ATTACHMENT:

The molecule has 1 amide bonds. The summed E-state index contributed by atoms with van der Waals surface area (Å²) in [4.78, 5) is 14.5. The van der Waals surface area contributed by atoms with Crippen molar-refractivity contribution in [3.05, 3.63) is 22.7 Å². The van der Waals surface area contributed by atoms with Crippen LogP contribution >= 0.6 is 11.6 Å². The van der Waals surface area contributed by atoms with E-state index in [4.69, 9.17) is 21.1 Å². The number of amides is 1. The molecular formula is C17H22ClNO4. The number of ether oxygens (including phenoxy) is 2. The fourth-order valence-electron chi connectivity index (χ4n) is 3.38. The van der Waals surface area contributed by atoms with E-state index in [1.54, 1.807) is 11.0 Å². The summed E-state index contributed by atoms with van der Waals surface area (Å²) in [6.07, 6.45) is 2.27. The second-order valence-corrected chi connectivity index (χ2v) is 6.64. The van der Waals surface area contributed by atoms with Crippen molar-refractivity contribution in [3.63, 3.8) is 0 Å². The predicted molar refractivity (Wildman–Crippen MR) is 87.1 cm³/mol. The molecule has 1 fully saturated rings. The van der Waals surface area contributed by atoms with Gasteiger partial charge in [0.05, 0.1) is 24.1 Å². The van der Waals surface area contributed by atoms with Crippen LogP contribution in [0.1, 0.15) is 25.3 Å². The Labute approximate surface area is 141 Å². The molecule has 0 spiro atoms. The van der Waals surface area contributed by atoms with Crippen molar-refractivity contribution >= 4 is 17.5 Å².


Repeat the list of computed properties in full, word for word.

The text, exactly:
The molecule has 1 amide bonds. The summed E-state index contributed by atoms with van der Waals surface area (Å²) in [4.78, 5) is 14.5. The van der Waals surface area contributed by atoms with Crippen molar-refractivity contribution in [3.05, 3.63) is 22.7 Å². The van der Waals surface area contributed by atoms with Crippen LogP contribution >= 0.6 is 11.6 Å². The van der Waals surface area contributed by atoms with E-state index in [4.69, 9.17) is 21.1 Å². The number of amides is 1. The molecular formula is C17H22ClNO4. The number of ether oxygens (including phenoxy) is 2. The fourth-order valence-electron chi connectivity index (χ4n) is 3.38. The van der Waals surface area contributed by atoms with E-state index in [1.54, 1.807) is 11.0 Å². The summed E-state index contributed by atoms with van der Waals surface area (Å²) in [6.07, 6.45) is 2.27. The second-order valence-corrected chi connectivity index (χ2v) is 6.64. The van der Waals surface area contributed by atoms with Crippen molar-refractivity contribution in [3.63, 3.8) is 0 Å². The predicted molar refractivity (Wildman–Crippen MR) is 87.1 cm³/mol. The molecule has 1 fully saturated rings. The van der Waals surface area contributed by atoms with Gasteiger partial charge in [0.05, 0.1) is 24.1 Å². The van der Waals surface area contributed by atoms with Crippen LogP contribution in [0.1, 0.15) is 25.3 Å². The Labute approximate surface area is 141 Å². The molecule has 0 spiro atoms. The van der Waals surface area contributed by atoms with Crippen molar-refractivity contribution >= 4 is 17.5 Å².